The Courier News from Blytheville, Arkansas on October 28, 1947 · Page 4
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The Courier News from Blytheville, Arkansas · Page 4

Blytheville, Arkansas
Issue Date:
Tuesday, October 28, 1947
Page 4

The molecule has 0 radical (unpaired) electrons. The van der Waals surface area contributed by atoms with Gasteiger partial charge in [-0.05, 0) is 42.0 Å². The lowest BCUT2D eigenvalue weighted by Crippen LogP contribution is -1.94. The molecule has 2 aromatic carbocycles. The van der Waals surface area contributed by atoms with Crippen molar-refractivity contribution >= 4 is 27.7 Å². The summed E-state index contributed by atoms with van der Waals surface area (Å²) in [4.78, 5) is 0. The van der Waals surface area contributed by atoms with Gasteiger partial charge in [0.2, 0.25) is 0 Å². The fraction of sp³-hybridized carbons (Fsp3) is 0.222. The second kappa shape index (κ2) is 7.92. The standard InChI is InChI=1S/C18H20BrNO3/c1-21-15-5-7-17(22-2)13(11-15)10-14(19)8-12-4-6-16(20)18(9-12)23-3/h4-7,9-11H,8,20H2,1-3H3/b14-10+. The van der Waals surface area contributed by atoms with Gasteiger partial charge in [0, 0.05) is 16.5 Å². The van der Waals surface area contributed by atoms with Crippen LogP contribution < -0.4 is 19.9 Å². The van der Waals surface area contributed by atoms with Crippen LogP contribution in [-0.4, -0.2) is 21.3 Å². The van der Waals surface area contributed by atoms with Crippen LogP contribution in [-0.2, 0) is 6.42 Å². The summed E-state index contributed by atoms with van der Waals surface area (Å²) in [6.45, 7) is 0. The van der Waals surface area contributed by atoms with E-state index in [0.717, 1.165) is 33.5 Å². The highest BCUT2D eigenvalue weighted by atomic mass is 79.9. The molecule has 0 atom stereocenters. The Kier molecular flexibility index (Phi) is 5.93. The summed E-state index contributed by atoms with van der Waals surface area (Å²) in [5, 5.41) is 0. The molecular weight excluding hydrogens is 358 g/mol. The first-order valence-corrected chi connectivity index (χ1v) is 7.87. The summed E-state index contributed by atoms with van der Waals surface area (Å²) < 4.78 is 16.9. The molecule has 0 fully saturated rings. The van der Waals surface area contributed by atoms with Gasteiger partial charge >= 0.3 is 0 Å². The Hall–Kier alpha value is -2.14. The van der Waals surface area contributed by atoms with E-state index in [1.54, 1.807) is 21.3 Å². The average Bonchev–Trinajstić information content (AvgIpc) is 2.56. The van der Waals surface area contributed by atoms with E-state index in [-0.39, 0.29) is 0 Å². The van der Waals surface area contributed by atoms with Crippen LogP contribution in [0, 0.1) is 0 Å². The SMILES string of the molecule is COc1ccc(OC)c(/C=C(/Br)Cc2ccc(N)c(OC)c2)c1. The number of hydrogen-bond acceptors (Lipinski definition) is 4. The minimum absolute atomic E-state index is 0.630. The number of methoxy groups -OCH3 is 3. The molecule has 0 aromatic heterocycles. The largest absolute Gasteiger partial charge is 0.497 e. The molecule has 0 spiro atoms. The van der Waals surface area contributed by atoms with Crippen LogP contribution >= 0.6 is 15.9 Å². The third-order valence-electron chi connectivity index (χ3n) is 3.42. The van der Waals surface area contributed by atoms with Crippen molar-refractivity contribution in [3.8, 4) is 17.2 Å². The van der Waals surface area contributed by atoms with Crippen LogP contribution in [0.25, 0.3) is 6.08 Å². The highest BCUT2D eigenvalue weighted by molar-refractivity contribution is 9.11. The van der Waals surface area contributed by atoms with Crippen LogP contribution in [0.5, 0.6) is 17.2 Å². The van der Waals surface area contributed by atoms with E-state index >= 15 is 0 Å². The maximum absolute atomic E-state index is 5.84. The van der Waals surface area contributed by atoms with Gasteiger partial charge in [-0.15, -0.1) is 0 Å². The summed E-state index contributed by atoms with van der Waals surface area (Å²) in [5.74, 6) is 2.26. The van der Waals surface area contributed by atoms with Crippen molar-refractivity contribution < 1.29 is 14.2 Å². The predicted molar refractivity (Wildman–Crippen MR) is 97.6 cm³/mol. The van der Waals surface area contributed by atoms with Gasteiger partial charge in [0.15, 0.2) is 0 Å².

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FOUR THE BLYTHEVILLK COURIER NEWS ' • .THE COURIER NEW* CO. ,• ' ' : Jt:,W. HAINE8, Publisher t JAMES L. VERHOEFT, Editor PAUL D. HUMAN, Advertlslnj Man**** • Bole National Advertising Representative!: : W»ll»c» Wltmcr Co., New York, Chicago, Detroit, ' AU»iit»; MeinphU. " . Published Every Afternoon Except Sunday- 'Entered' as second class mutter 'm the post- office at Blytheville, Arkansas, under act ol Congress, October 9, 1917. ; ; ••;•-. Served by lh« United Press • '-SUBSCRIPTION RATES:' By carrier tn the city ot Blythevllle or any suburban town where carrier service U maintained, 20c per week, or 85c per month, By mall, within a radius of 50 miles, »4.00 per year, $2.00 lor six months, $1.00 for three months; by mall outside 60 mile zone, »10,00 per year payable In advance. Meditation Great peace have they thai love thy law: and nothing shall offend them.—Psalms 119:165. * * » The.UN Is tr.vinf, without too much success, t« find » formula for peace even thoUjh the Fsmlmlst hart the answer many centuries ago. Another Edict From Caesar But there k no record of • m«wib«n!iijp vot« on ths Hubjei't. "We" w«r« Mr. Petrillo and hit obedient «x- ««utive Hoard. It remains W> b« «««n how the members who depend for part of their livjujr on record* and transcriptions will lake this. Mr. Petrillo would do wfclt to remember that John I,. Lewis, also a powerful man, got A jx>werrul comeuppance at the recent AKI, fon- ventio mvhen he irie<l to make his personal prejudice ami personal ambition mutters of Federation policy. If that is Mr. Pctrillo's intention, h« also had better have H lot of good excuses to give to the boys who imike th« music. VIEWS OF OTHERS Farming: Beyond the Marshall Plan James Caesar Petrillo's bun the making of records and transcriptions by members of liis American Federation of Musicians has caused t|uite a stir. But, to anyone who has followed Mr. Petrillo's career, the move \vas not unexpected. It was simply the longest and boldest -step he has taken toward'two goals which he has lung been Irving to reach. One goal is to bring technical progress to a'tslalidslill. Mr. Petrillo, liates the radio and its offshoots and the phonograph because, lie says, they destroy employment opportunities for musicians. Probably he can no more stop this progress than the bu&K.v- ';ers could prevent the development (he automobile. Hut that doesn't keep him from trying. The other goal is to. reduce the music business to a tlead commercial level of full employment. For years Mr. Petrillo has been working to minimize, even destroy, the competition arising from the wide variance of avlistic skill among union musicians. His attitude is best summed up in his now famous appraisal of Jascha Heifet/.: "He's another fiddler, ain't be'.'" ', - icre i£ some" justice on the Al-'M ant's side. Certainly il is not i.^ that a tlisc jockey should make ?40...l)nO a year—at least one is reputed to—. ust for selecting, iinnmincing and pla\ .,ig records and reading commercials, while the musicians who make the records get nothing but their initial recording fee. hi the realm of serious music, Mr. weaknesses. This ban on records and transcriptions will virtually drive the record manufacturers out of business in time. Jt will seriously hamper the operation and entertainment standard tory, thus causing unemployment and sharply curtail local programs. In the realm of serious imisis, Mr. Petrillo will be doing both the public and the symphony orchestras a disservice. Most of these orchestras have a hard enough time keeping out of the red. Cutting off their recording fees and royalties will only make their task more difficult. Mr. l-Mnllo's ...wyers argue that their die .as ;i right lo sro out of business. But Mr. Petrillo is not a manufacturer who shuts down a factory, thus causing unemployment anil perhaps curtailing the business of subcontractors or parts suppliers. For the manufacturer cannot forbid his em- ployes or his subcontractors to seek similar work elsewhere. Mr. Peirillo can, or thinks he can. Perhaps the most interesting thing about the latest Petrillo move is that it is the first lordly prohibition that he has decreed since the Tart-Hartley Act became law. This law no longer permits the AFM president to have private, exclusive control of the $2,0011,000 in an! nual royalties which the record manti- ', factu.rers. pay the union. There is a • suspicion that the new ban may be a dog-in-the-mangcr gesture of defiance: if Mr. Petrillo can't do as he pleases I with the'record royalties, then lei there 1 be no royalties and no records. Mr. Petrillo's announcement of the recording ban began thus: "We're ( ( uit- ' ting. Members of the American Fed, eration of Musicians . , . ;,re determin- , ed once and for all that they will not make the instrument that will eventually destroy them. That "we" at the be, ginning implies a decision of the full complex the American people have ever laced. It Is not wise to form too precise Judgments until the expcrtsi-tho farmers and the farm economlsts-^-have done some debating ot the 'details. In' broad perspective, however, tour aspects of the program stand oul: 1. It represents a prudent endeavor lo es- slablish long ranee policy and a program into which the Marshall plan canbe fitted, foreseeing that otherwise the very urgencies of an emcr- Kcllcy measure might unbalance the tarm Industry for years. 2. It approaches the problems liom the side of abundance and high production more than from the side of engineered scarcities. 3. Its emphaslF, therefore. ieMs on supi>oris lo consumption more than on limits to production. 4. It reveals lacil acceptance ihut American agriculture must be "insured" and regulated indefinitely—at least for the foreseeable future. As for the Marshall Plan: Doutnlcss the questions uppermost In the minds ot American tanners have lo do with what will happen lo them when Eurojw Is again producing us own lood. They have extended their acreage and stepped up Iheir production by heavy Investments In fertilizer ami equipment. Will they be caught, NK they were In the late depression by a calamitous drop in demand? Some assurance ot insurance against another such blow is probaoly prerequisite to their all-out support ol the Plan. As for Ihe "philosophy of abundance": Botn the farmer and the Government faced bitter facts in tho early 1930s. Consumer demand had -'. dropped, Ihe bottom had fallen out ol prices, and huge surpluses wcro piling up. Yet the farmer was driven to produce more to enrn anything. "Plowing under" seemed incscapaDle. But as Ihe basis of any permanent program, in- centivps to produce lrs.s smack of deleausm. A policy ot developing foreign markets, opening up new domestic outlets, distributing surpluses lo low income families lo keep all Americans above some minimum level of nourishment, has a more hopeful ring, although its admlmsira-' lion in not without its ditnculties ami dangers. Must Americans settle down lo Government stabilization of the (arm industry. There seems lltlle doubt thai they are doing so. much as most or them regret the necessity. The question of that necessity has almost ceased lo be a partisan issue. Only ihe manner of meeting it Is disputed. It would be hard to I hid much conflict between the general approach of these. AK- ricullure Department's proposals and that ol the farm plante In the 1814 Repi#jlicnn platform. There are factors tn the farmm K Industry- Its utter inriispensibility. Its dependence upon cllmalic conditions, Its multiplicity o! unoVgan- Izcrt competing units, the slowness of the natural pro»ss upon which It is built—winch mane it peculiarly vulnerable lo economic cycles Farm incomes fluctuate as others do but'with twice the severity of the aver,— it looks as though agriculture must continue to have considerable regulation to remain even as free aj \t ic TOMCAT, OCTOBER it IK. -CHRISTIAN' SCIENCE MON1TOH. BARBS Bj IIAI, COCHKAN Holding Back the Wheels of Progress ~ Othman Writes About His Farm To Prove He'll Not Mention It THI DOCTOR SAYS Bf WILLIAM A. CKBRIKN. M D Written (or NEA Hcrrlee Fewer deaths from certain varieties of cine«r hav« followed earlier reporting and belter treatment. Some form* .are Increasing In spite of control efforts, When early cancers o* the uterus ar c treated, the majority ol the patient* are permanently cured but the percentage U small when those who are treated come after the disease U far advanced. If every woman had a complete examination of her pelvic organs every six months and proper treatment, was given at once If cancer was found, it would not belong before cancer of the uterus would be a rare disease. Cancer of 'the lungs apparently on the Increase, Miysiclans detect a few more lung cancers today, probably because of better methods of diagnosis, but.there Is a real Increase as well. Suggested reasons for this are lar Irritation from excessive smoking and use of tar In manufacturing and building roads. Cancer of the skin Is rarely seen n Indoor male workers or In'wom- By FREDERICK .C. OTHMAN I United Press Stilt Cormpmdent* WASHINGTON, Oct. M. (UP)-~ The charge has been made ttiat I have bought a farm for the sol* purpose of getting a subject l» write about In the papers. This Is ridiculous, as I intend now to prove and as the Mexrt. John W. Snyder and Clinton f. Anderson, secretaries respectively of Treasury and ol Agriculture, will be glad to hear. John Clinton don't know H yet. but GOP Booming of Eisenhower for President Leaves Some Among Democrats Concerned I1V Pli'l'KIl EI)SO\ ithe parly. NKA Washington Correspondent 'A HITCH NAMED II&XKY WASHINGTON. Oct. 28. Republican "Etoenhower-lor-Hresi- r liiich In this pi dent" booms now have Democratic politicians genuinely worried. As a result, a few young Democrats of the New Denl persuasion HINGTON. Oct. 28. 'NEAI— I There is of course one great hip. [can "ELienhowcr-for-Presi- ! hitch In this political pipe-dream. Harry Truman would have to be persuaded to step aside. It is a political tradition that every tnst-ti'im President, n.s the litre in Washington have been toy-'.| party's leader, has Ihe right to .suc- iilC with the idea of trying to persuade General Ike to declare himself a Democrat. Whether he does or not. they are looking around for backers to launch a boom to make Eisenhower the Democratic candidate for President in 1948. ceed himself. But the New Dealers who fear i Reiiblican sweep in 1948 unless drustu: measures are taken now. advance the argument th'U Truman Isn't too happy In the Whi'.o House. They think he would ! gladly .-tep ;,sir1e if a stronger candi- The way these Democrats figure j dale presented himself. it, Eisenhower could be elected President hands down, no matter what ticket he ran on. If he ran a.s a Republican, a lot of Republican candidates for Con- >:rcs-s would ride along to victory on ni.s coat-tail.s. ThiU v - would mean that Ihe present slim Republican [ none without the knowledge or con- majorities in Congress made bitter. Thr W'ay these Democrats figure it. Eisenhower would then become the captive ol this conservative Hc- To the liberal wing of the Democratic party, which isn't any too hot for Truman anyway, an Eisenhower boom ofkrs the best opportunity to ditch the man now in the White- House. All;this politicking is, of course, would be (sent of General Eisenhower. An at- j lompt on tile part of a lew young Democrats everywhere batik on the fact that, the one political appearance which Eisenhower made was pub'ucan majoii'j^ 1 in Congress aiu! lie would have little if anything to say about policies. On the other hand, say the Democratic .schemers in launching their | trial balloon, 11 Eisenhower ran as ! Presidential a Democrat he would unite the Nor- i Hoover. He as a youny Democrat in Kansas. His brother. Milton Eisenhower, was a Department of Agriculture administrator in New Deal days. The last greal "what-is-H?" in politic* emrgcd was Herbcit from World them and Southern factions of the i War I as a great inde[>endent, nonparty. He could also carry alonn | partisan administrator of food anrl enough of the Democratic candi- j relief programs under Democratic dates lor Congress lo upset the prc- [ President Woodroiv Wilson. He sent Republican majorities. Their ! claimed for a time by both Demo- Ihoory Is lhat as a Democratic Pics- j crats and Republicans. The argu- ident, Elsenhower would have a chance to become the real leader of mem raged unlil Hoover himself decided he was a Republican, and iw Announced. As a great general and a great non-partisan administrator under Presidents Roosevelt and Truman. Eisenhower is In a position similar to Hoover's. If the Democrats launch an Eisenhower-lor-President boom to steal some ol the Republican thunder, the General himself wilt have ta decide which party his heart really belongs to. IKE'S RETICENCE MAY BE INDICATIVE Neither of these spontaneous uprisings has any support from the General. II all this political chatter ix embarrassing to him, he can easily stop it by saying that h« would not run if nominated. Why * k that when Presidential bees are buzajng around, so many oiherwise great men will expose themselves to getting stung? General Marshall is the only important figure in the public eye today who lias had th« courage and sense to say flatly, "I never can he consider, ed as a candidate for any political olfice...! never could toe drafted.' Tile idea that Eisenhower could not refuse a further call lo public service is bunk, when a man has served his country as long and '£* faithfully u eilher Marshall o- Eisenhower, he. is entilled to retire to his farm or the comparative obscurity of being a college president. But somehow the General hasn't thus far been able to say, "No!" Until he does, friends and admirers, and would-be President-makers will have lo I* pardoned if they go on assuming that General Ike, like Barkis, is willin 1 . th«y'r« going to help p*y for th« Ottiman *creK. My piece of the cood «uth ttret- che« over a medium-sized hill and a small dale at the village of McLean In ralifax County. Va. K te complete with A house for my chickens, another for my bride and m«, a barn for my cows, an orchard which should produce a couple thousand bu&heU of applet (wiih any kind of coopetatlon from the Weather Bureaul and two big fields for my main crop: Irish potato**. If the price of potatoes next year U high, I won't bother Clint. If It Itn't. I'M expect him to piy me. according to law, for not digging 'em up. As I understand it. he sends out a man lo estimate how many potatoes 1 would have If I dug 'em, In the next mail com«» en. It is more common in the j my check for digging south, because of greater c xpo-! We farmers have some sort of *. sure to the Irritating effects of sunlight. As a result of better ccohomlc conditions, more patients in middle and late life ar e having their teeth repaired and dentures Installed. As Irritation from rough ragged teeth and poorly fitting dental appliances is the direct cause of mouth cancer, the number of cases will decline as more their deal with the government, which I don't rightly understand because the legal gobbledegook Is complicated, whereby milk sells herea- bounu for 21 cents a quart. And anybody who sells for less is a bum who's likely to go to the clink. I do not know yet how many quarts of milk a contended cow if ' supposed to spurt, so'I can't start aging persons have their mouths | multiplying my profits. They put In order. | should be considerable. It Is estimated that about one- ] If these calculations should »o Ihird of all pancers are curable I awry because of any misinterpre- with methods now available. Bet- j tation of congressional intent, then ter results will follow through co- j I fall back on the U. S. Treasury. operation of patients in reporting j Should Clint let me down. I mere- early signs and symptoms, and In ( ly tell John to deduct my losses having periodic examinations while from my Income tax. I can't lose. they are apparently well. MORE METHCAI, AWARENESS As a preliminary to these fiscal and agricultural manipulations, I Physicians also are becoming j have become one of Clint's best more conscious of their part ins customers My bride phoned th'e cancer control They aim to dis- | Agriculture Department and said cover the disease earlier and, if j she wanted to know <1> what kind they do not treat the form which ! of cow to buy and (2t how to ex- Is detected, they refer the patient j tract the milk from same, to someone who does as quickly as ; She wanted to know what to possible. feed the chickens aside from angle Even though cancer deaths may, worms; how to fertilize the trees go up as the number of older per- so apples would sprout like jingle sons increase, because of the rela- [ bells; whether she should buy a tivlty larger number of cancer? | mule or a tractor (I don't believe which develop, many lorms of Cancer are now showing a decline. QUESTION: What Is hyperten- sive heart ANSWER: High bloi>d pressure in a woman pulling a plow by herself, and what kind of bug juice to sprinkle on the potato bushes. The man, she reported, was wonderful. He gave her what advlc* ihypciiensionl does not csuse any ( he could by phone and he said symptoms. When heart svmp'-oms perhaps she would like a few pam- develop. the condition Is called ny- phlets. Boy[ You ought to see our perlcnsive heart disease. • IN HOLLYWOOD BY F.It.SKINE JOHNSON NKA Staff Cnrrespundcnt HOLLYWOOD. Oct. 2& iNEA> — Clark Gable and Lana Turner aren't getting alone on the "Homecoming" set. Gable blows his top when Lana comes in a couple of hours late tit's been happening frequently. . . . Dairyl Zanucfc will shrive Olivia Hiivillnnri's "The Snake Pit- after Jan. 1. He wants to concentrate his Academy Award aspirations on his pal Boh Preston ajt number one support. When l'«ck bowed oul, Trcslon still agreed U> do the role. Hut when Cnrnel Wilde uori Ihe Trek role, Preston sairt "No thanks" and look a walk. Lloyd Nolan will be FBI boss uo i Bnggs again in "A Street With No , Ul l I Name." He played the role in "The House on 92nd Street." Jack Wrathcr and Bonita Granville will gr, to Honolulu next month for big civic festival. They'll also pre- Ihe Gregory Peck film. "Gentleman's Agreement.".. .Bob Walker, whose i recent "illness" sounded strange, ' sa>s he's ready lo return to'wor*. j ot Willie Hunter." Was the "illllrM," M-G-M 1 * * yanked him out of "Stale of the i Aside lo M-G-M: How about tak- Utuon" and replaced him with Van' ins Kathrlyn Grayson out of tho-,e 15 Years : In Blytheville— \ Dr.. A. M. Washburn Is staging There's only one person more pessimistic than a foolball coach. Anolhcr football coach. • * * A slat rook hflnk offers ||,e favorite of mm. 11 sounds like x l<il of baloney. • * » An Ohio farmer reports thai a pet rooster spends every night perched on the horns ol one of his cattle. Sounds like a cock and bull story. • * » Onlf rules My » player cannnl c han RC his He—MI when you reveal your score, stick lo It. » « » School kids eel liltle r.rertit for original mens when they concern spelling. SO THEY SAY The Marshall Plan Is only a temporary mcas- uie and will not halt the westward match ol Soviet Russia.—orrgoire Niculescu-Biursli, former Romanian foreign minister. Johnson? Carmen Miranda's 10-w*M>k night rlub tour left her in ill health, and she's under a doctor's orders to 1 spend a iot of lime at Palm Sprm^s. I Rho won'i rr turn to (he cameras mill alirr the first of Mir year Eve Aid en has \\ntmi "1 mis" to • romance with Danny Kayo.... Brian Don levy's attorneys havn :i LI red out that Mnrjorir Dnnlcvy ulcl bo hi'ttrr off to drop her s^si and collect thai $750 a month alimony. She's a ruich to irxse, they say. JOLSON'S SIDE Depart m rr-.t m oxpi a nation: "Dor-.i F.iskttir; '•Thi.s is innie n! nu ou.-iri^ss. bn; 1 spoks- to Al Jolsoii ofirr rrnclin-: yonr c"l;imn. Al stated thnf hp \\o\iiri lovn to h;i\t> l^rirry P.nks on his program ;^ * ^nest. i: lie could, but Larry \\a^ iuvini? troub'r with thr sturiio ar.d, m as touch ;*s his contract rioc.^ nor permit him tn >:o -.n ll\p air w ; ; l-,ouJ t i:ri: pmnisiion. nothing r ,r,:: t i bo di-nc aboiu it m (he prwcnt tnr.c. "I don't k;-.fV A - \vliv 1 „ my nose in ihis Uiiny f <;. ;>t that J love Al and Lairy and I m^ vvnui to see Ihr record kcp; .str.uph' i fSigncrt) Gii:u:i:o Maix.- McKENNEY ON BRIDGE ~W££££££&££tt~&££W&~ Reverse Bidding Indicates Power O By WILLIAM E. McKENNEY America's Card Authority Written for NEA Service (Secon'l in • s*rt« of tixtpeclal Ix«A«n Ifandi.) Todays Lesson Harm aeRis with reverse bidding. We hear a lot about reverse bidding this year. Rnd it . r , can become a contusing subject My view Jack's latest film, 'The Quest suggestion *«• do not pay too much ' attention to its complications. However, today's hand gives you a simple rule Lo follow. With the South cams you nave R ' biddable spade suit and a biddable • heart suit. The reverse bidding rule . Is a_s follows: If you bid the lower- | ranking suit, and on the .second | round you have to bid two in order ' to show th« second suit, that means an Anti-Diphtheria fight again this year in Mississippi County in an effort to further reduce the number of cases of this disease. At the present time there are ten cases of diphtheria in the county. With colera prevalent in numerous places in Mississippi County an extensive campaign is gcing waged by J. E. Critz county agricultural agent in combating the disease. December wneat dropped today to [he lowest price at which any future has sold on the Chicago Board of Trade since futures began trading 70 years ago. December wheat is now 44 1-8 cents a bushel. Mrs. H. H. Houchins who for the past several years has been residing in Little Rock will arrive here tomorrow to make l>«r home. Mr. Houchins has been here for some time. library. We have books from the Government Printing Office on how to raise raspberries, till the soil, kill the insects, trim the hedge and. In general, turn our farm in- i' to the technicolorcd cover of » seed catalogue. That isn't all. The county farm agent ts going lo test tmr earth so well know what will grow upon it. the Inter- strength justifiM opening with wie heart. • Do not make, the mistake of bidding two diamonds with the North hand. To go into the two a»ne. North should have at least one and a half tricks. He l« better off 10 national Apple Association (which has nothing to do with the government) Is coming up with free advice, and the Virginia Agriculture Department has offered to help any way It can. This cordial welcome to the land has warmed our hearts. We are profoundly grateful. And that it wliy . I .say the charges against me are poppycock. I wouldn't think of writing pieces about my new larm, except maybe when I'm snowbound, or recovering from being kicked by my mule. Anybody know, by the way, where I can get a good strong one with a gentle disposition? Canada U larger than the United States proper and Alaska combined. t A pair ot house mice can bar* 1000 descendants in one year. make* the reverse bid at two spade!. North" knows he has a good hand and is justified in bidding thive spades. South of course properly takes it to four. In the play of the hand declarer must be careful to establish on« diamond trick before he picks uj bid one no trump. Then when South | the trumps. Nominee j sweet little girl roles and giving 1 her a glamor doll buildup She has r nne of ihe best figures in Holty"wood—if you'd onlv look. T "JOAN" HORIZONTAL 1,7 Pictured U. S. official 13 Captivate H Type of fur VERTICAL 1 Paper measure 2 Single 3 Baseball club 1 Type measur. 5 Play parts. Slory hihhiil .Icrielm." Ortiir first picked i,, H There's little doubt -that Inpnd Bergman's "Joan" Li Hollywood's bluest Miprr-colossal epic of the year. Thr picture has a $4.600,000 budget and another million will be spent on iuUrrlisitij-. Jt uill be before the cameras for 10ft Hays and casting riirrrtnr Billy Sclwyn will nse a bunt 4300 extras. Ingrid is insisting upon her usual naturalness. She warned camera- ! mfin Joe Valentine: "Now don't make me look pretly. Jor. Mako me look like a peasant." Producer Walter Waneor and Director Vir Firming still hope to . lr»!k David O- Selznuk out of his r\zM to the rule, ."Joan of Arc," which hr reeistevpd two years afco ; us a smro-cancelcd film for Jennifer Jones. H's odd to FCC InRrid working on the same Hal Ro.uh Mages, where „ J5tnn Lrmrr! and Oliver Hardy and Chnrley ChHsr once threw cnMai'd jnos. Believe mo. aient rare was 'akm to u'liH- The euMarrl remains !rom the walls bc-lore Ingnd \vcnt in woik. you have a rery powerful hand. 15 Altitude (ab.) 6 Malayan coins 16 He also ii a 1 Forest Therefor*, with & biddable spade and heart suit, you must bid the 19 Station (ab.) 20 Mine 21 Rankled 23 Half-cm 24 Legal point 25 Drone bee Z7 Mind 2fl Fondles .12 Conclusion 33 Cooking utensil 34 Tidy 36 Disavow 37 Short sleep 39 Low caste Indian { 40 And (Latin) 42 Truman appointed him general counsel of the Labor Relations Board 47 Place (ab.) 49 Rodent El Aphid's honey tube creaturn 24 Fortification 43 Row 8 Made mistakes 26 Drive off 44 Inslatlmeol 9 New Mexico 27 Fowl pa id (ab.) (ab.) 28Conipsss point 45 Ex< ., am ., iOT , 10 Belongs to him 30 Unit of weight :er slake 31 Pigpen 46 Midday 35 Light brown 11 Pok 12 Intend 17 Weight (»b.) 36 Split pea 18 Biblical 38 Antiquated 39 Miracle food 40 Work units pronoun 21 Gave food te 22 Diamond- cutter's cup 47 Body of wat«* 48 Not a« SO Scatter 52 Genus of grasses 41 Ancient Irish 54 Paid notic* capital 56 Two* (Homnn)' "Th,, \v.i|| s of y iv r (, wn<. I lie .^. Hie ro | e ^jif, Road Courier Newt Want Ads spade suit first unless you do have | a powerful hand. If you have lour' S2 American spades lo Ihe ace-jack-len. and five - { wrilcr _ ' S3 Lubricate SSStrorg vegetable* yi More sorrowful J£ Nymph* ~ hearts to the ace-queen, you should open the bidding with one sp«dr>. Then, il your partner bids no trump. or two diamonds, or I wo clubs, you can bid two hearts. j However ,in today'* )MIH( •on*h'« •tt